October 24, 2016; New York Times
It was in the DNA of his name to be a radical leader, to demand social justice and a public voice for all. Thomas Emmet Hayden IV, who was told he bore the name of radical exiled Irish nationalist Thomas Emmet, passed away Sunday at the age of 76. Hayden had a seat on one of the buses for the 1961 Civil Rights Freedom Riders. He was a founder of the Students for a Democratic Society (SDS), a participant in the Democratic Convention riot of 1968, a legislator in California for almost 20 years, the author of twenty books, and a college professor. The FBI had a file on him with over 22,000 pages. To say his life impacted the American story would be a woeful understatement.
Hayden’s wife, Barbara Williams, confirmed his passing, reporting that he had heart troubles and had become ill while attending the Democratic Convention.
He was born in Royal Oak, Michigan, in 1939 and was raised by his mother after his parents divorced. Hayden was editor of the school newspaper at Dondero High and, in true Hayden fashion, delivered a caustic opinion in his final editorial by using the first letter in each paragraph of the piece on patriotism to spell, “Go to hell.”
Hayden was a college student at University of Michigan at Ann Arbor during the Greensboro lunch counter sit-ins by black students and while the House Un-American Activities Committee searched for Communists in places like Hollywood. He met Dr. Martin Luther King in 1960 and took part in voter registration drives in the South.
Hayden was among the three dozen activists who formed the SDS in 1960. He became the editor of the college newspaper and managed to get a degree in sociology at the same time. Hayden was married to a social worker, Sandra Cason, in 1961, but they divorced after two years. In 1973 he married actress Jane Fonda after meeting her at a rally against the Vietnam War. They were married for thirteen years before their divorce in 1990. He married Williams in 1993.
Jailed in 1961 in Mississippi for the Freedom Riders’ protest against segregated public buses, Hayden spent that time writing the draft for the SDS platform, the Port Huron Statement. Its essence is still remembered; E.J. Dionne, NPR contributor and Washington Post columnist, tweeted Monday morning, “Tom Hayden RIP The main author of The Port Huron Statement, a powerful document in the history of American dissent:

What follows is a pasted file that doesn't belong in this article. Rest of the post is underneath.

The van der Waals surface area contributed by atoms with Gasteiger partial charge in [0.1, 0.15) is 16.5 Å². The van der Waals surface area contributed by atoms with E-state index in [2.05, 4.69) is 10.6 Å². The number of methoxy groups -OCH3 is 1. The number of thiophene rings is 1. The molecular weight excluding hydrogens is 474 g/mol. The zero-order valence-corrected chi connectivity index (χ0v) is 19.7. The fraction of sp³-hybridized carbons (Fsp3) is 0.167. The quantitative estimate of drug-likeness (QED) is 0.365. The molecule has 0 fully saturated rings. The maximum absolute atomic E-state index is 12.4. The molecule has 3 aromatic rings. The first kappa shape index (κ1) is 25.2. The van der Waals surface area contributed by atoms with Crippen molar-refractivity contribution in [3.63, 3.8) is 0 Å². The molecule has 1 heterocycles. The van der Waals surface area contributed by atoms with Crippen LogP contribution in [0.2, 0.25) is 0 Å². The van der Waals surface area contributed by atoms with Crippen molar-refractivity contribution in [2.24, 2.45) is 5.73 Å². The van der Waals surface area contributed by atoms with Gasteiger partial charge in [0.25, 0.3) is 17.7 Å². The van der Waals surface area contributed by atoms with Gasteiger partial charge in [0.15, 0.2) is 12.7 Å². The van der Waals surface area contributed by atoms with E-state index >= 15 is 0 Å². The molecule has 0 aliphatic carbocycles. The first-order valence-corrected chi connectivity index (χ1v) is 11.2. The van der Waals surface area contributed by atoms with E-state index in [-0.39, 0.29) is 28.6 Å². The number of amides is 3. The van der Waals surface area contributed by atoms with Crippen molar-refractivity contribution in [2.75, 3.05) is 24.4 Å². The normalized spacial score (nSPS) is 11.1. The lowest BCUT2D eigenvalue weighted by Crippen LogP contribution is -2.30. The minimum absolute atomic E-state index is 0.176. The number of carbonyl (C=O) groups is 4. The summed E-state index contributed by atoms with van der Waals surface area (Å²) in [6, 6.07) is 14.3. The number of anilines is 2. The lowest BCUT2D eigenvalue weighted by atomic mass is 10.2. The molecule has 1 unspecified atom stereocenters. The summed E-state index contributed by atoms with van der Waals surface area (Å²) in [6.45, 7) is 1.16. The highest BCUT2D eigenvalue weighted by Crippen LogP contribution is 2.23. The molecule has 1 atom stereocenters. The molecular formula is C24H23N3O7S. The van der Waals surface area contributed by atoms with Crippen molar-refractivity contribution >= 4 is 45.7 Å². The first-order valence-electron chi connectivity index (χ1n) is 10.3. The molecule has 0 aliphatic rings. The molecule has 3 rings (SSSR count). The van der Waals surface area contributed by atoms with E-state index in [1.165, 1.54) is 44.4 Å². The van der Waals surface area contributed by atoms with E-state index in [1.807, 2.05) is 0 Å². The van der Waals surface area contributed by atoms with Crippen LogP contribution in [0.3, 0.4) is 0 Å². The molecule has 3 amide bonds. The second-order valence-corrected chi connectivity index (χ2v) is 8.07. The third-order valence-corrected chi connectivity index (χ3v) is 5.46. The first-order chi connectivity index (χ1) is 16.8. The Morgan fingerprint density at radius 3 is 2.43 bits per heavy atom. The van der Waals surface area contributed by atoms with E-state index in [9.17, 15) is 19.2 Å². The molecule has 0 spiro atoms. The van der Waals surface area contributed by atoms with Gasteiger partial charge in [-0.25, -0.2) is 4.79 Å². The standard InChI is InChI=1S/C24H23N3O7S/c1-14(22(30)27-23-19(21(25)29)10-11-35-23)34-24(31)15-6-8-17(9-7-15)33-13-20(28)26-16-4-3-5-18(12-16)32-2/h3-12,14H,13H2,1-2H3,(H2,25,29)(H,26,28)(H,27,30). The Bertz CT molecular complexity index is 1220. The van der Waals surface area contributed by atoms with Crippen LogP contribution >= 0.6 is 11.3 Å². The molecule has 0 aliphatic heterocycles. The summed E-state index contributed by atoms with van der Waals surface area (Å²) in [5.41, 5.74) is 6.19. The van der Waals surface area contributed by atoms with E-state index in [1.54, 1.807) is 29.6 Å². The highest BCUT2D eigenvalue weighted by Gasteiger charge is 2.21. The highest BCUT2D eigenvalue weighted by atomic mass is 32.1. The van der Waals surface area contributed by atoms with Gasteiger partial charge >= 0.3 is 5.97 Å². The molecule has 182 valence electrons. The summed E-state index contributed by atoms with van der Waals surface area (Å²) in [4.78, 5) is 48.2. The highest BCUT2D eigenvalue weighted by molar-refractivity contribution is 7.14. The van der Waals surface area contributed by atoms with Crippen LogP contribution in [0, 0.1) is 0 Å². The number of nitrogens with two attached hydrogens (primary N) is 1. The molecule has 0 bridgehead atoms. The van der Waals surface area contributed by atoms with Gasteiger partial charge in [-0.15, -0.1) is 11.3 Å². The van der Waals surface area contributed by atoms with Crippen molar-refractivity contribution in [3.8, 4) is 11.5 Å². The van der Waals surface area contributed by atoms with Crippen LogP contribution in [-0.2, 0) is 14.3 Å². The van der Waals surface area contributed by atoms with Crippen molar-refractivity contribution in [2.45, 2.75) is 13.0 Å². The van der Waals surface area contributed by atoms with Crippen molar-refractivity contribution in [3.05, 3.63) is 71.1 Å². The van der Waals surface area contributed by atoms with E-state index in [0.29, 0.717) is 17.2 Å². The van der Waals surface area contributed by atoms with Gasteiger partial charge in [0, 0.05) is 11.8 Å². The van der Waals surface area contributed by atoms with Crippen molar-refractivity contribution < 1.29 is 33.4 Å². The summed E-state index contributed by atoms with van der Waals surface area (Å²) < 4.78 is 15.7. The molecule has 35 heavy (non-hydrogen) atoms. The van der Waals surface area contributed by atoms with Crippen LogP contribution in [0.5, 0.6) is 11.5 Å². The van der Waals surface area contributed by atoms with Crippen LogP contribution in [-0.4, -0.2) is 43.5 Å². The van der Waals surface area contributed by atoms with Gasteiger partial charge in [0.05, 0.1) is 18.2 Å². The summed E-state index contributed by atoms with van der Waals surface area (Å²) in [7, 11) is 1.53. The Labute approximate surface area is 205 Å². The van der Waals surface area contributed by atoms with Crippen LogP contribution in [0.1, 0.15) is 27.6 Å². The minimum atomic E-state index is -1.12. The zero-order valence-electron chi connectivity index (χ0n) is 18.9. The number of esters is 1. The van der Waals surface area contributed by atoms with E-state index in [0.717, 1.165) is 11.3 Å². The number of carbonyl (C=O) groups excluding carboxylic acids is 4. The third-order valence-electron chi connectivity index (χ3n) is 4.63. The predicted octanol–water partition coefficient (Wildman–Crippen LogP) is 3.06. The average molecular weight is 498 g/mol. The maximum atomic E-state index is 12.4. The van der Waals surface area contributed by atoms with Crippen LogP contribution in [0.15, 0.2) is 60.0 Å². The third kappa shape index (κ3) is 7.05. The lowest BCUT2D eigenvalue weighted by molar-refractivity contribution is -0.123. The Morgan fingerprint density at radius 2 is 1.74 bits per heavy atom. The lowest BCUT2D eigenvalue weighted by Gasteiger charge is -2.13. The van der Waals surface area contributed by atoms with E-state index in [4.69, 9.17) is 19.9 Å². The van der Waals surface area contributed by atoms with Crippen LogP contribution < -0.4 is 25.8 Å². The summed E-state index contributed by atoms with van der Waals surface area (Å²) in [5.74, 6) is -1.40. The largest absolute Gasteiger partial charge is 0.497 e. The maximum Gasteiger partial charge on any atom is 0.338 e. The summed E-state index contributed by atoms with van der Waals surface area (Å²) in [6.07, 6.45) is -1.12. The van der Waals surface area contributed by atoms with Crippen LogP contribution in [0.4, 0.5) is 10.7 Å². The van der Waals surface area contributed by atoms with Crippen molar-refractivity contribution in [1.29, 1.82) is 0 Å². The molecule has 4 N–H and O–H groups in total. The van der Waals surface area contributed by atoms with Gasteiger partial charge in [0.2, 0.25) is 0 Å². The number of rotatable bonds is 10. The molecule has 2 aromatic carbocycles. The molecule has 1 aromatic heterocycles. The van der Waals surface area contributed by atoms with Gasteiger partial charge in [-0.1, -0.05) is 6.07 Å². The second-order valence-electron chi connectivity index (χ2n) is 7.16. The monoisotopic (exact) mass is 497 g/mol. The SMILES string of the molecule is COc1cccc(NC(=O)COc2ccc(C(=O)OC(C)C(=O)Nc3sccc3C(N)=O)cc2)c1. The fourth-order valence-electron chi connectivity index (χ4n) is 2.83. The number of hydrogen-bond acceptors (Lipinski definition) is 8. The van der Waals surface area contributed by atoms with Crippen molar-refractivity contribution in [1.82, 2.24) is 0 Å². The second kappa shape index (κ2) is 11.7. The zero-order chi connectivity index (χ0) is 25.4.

“We are people of this generation,” it began, “bred in at least modest comfort, housed now in universities, looking uncomfortably to the world we inherit.” It did not recommend specific programs but attacked the arms race, racial discrimination, bureaucracy and apathy in the face of poverty, and it called for “participatory democracy” and a society based on “fraternity,” “honesty” and “brotherhood.”
Committed to peace, Hayden made illegal trips to Vietnam during the ’60s, making contact with those in Hanoi who would assist him in the release of American prisoners of war. He was arrested with others for inciting to riot and conspiracy for the 1968 Democratic Convention demonstrations. He and the others, known as the Chicago Seven, were acquitted of conspiracy, but five of them were convicted of inciting riot, which was overturned.
Words Hayden wrote in 1967 reverberate today. In the late ’60s, after seeing rioting, the destruction of property, and the destruction of people, he wrote, in “Rebellion in Newark,” “Americans have to turn their attention from the law-breaking violence of the rioters to the original and greater violence of racism.”
Often controversial most of his life, whether because of message or method, Hayden was nonetheless among only a few others in this world who spend their whole life dedicated to equality for every human being.
Hayden served in the government of California for 18 years, as a legislator in 1982 to 1992 and then as state senator. He did not win in his attempts to be governor or mayor of Los Angeles. He went on to direct the Peace and Justice Resource Center, a project of the nonprofit Social and Environmental Entrepreneurs.
He once said, “A silent majority and government by the people is incompatible.” Hayden was never silent.—Marian Conway